Over the next several days, mission engineers were able to upload instructions to Kepler so that it could position itself in a “point rest state” where communications could be maintained without eating into further propellant reserves. Following this, a long, slow data download commenced, which allowed engineers to fully understand the extent of the problem – but not the cause. However, this has been enough for a path to recovery to be determined.

Kpler: being nursed back to health from 121 million km away
Kpler: being nursed back to health from 121 million km away (credit: NASA)

Since April 12th, commands have been sent to the observatory instructing it to bring it non-critical systems back on-line one at a time, monitoring responses as it did so. With each system successfully restored, Kepler has been gradually coming to life whilst eliminating potential causes of the original problem. There is still a way to go, but mission managers are now reasonably confident Kepler can be restored to a fully operational status.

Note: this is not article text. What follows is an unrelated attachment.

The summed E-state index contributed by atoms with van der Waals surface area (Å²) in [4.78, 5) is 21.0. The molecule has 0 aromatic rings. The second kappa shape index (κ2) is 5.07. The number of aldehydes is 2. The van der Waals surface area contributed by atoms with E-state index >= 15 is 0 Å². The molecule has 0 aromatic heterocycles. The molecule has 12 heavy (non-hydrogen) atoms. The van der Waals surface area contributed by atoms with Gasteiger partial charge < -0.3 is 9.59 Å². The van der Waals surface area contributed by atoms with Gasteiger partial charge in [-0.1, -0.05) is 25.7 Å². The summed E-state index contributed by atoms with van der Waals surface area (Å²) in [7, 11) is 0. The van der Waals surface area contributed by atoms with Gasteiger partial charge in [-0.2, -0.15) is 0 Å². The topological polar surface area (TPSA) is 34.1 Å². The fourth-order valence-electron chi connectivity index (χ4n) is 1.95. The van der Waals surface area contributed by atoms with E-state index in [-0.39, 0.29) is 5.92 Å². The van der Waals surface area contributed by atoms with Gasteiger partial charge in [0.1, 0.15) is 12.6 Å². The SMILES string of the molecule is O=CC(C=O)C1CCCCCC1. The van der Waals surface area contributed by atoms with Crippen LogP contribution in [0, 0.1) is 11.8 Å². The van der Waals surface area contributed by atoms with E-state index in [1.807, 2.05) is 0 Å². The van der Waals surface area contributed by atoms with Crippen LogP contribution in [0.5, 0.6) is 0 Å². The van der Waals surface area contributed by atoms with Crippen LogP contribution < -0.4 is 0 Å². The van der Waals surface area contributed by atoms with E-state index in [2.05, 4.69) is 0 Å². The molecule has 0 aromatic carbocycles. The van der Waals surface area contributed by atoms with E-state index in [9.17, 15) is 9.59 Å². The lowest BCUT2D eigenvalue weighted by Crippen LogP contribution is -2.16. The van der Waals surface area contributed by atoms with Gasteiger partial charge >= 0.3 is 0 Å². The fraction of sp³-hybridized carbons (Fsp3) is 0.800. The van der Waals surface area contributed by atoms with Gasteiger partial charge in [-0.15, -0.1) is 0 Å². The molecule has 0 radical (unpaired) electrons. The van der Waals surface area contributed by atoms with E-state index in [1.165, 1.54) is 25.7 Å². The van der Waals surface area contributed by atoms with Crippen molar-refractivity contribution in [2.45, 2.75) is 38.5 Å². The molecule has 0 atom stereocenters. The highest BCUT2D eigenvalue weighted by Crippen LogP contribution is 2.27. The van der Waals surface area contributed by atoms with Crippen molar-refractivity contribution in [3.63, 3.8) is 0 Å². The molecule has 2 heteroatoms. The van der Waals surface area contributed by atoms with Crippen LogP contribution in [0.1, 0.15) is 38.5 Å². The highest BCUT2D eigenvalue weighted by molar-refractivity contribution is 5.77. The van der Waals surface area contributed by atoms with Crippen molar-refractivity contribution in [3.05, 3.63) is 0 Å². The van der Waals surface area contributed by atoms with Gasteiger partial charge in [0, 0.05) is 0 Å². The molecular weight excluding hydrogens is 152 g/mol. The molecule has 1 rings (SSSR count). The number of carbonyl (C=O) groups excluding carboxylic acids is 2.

“The recovery started slowly and carefully, as we initially merely tried to understand the situation and recover the systems least likely to have been the cause,” said Kepler programme manager Charlie Sobeck on April 14th. “Over the last day and a half, we’ve begun to turn the corner, by powering on more suspect components. With just one more to go, I expect that we will soon be on the home stretch and picking up speed towards returning to normal science operations.”

Meanwhile, BEAM – the Bigelow Expandable Activity Module – an inflatable prototype habitat module which arrived at the International Space Station on April 10th – was extracted from its ferry vehicle, the uncrewed Dragon resupply vehicle, on Saturday April 16th, and successfully secured against the airlock node of one of the station’s modules.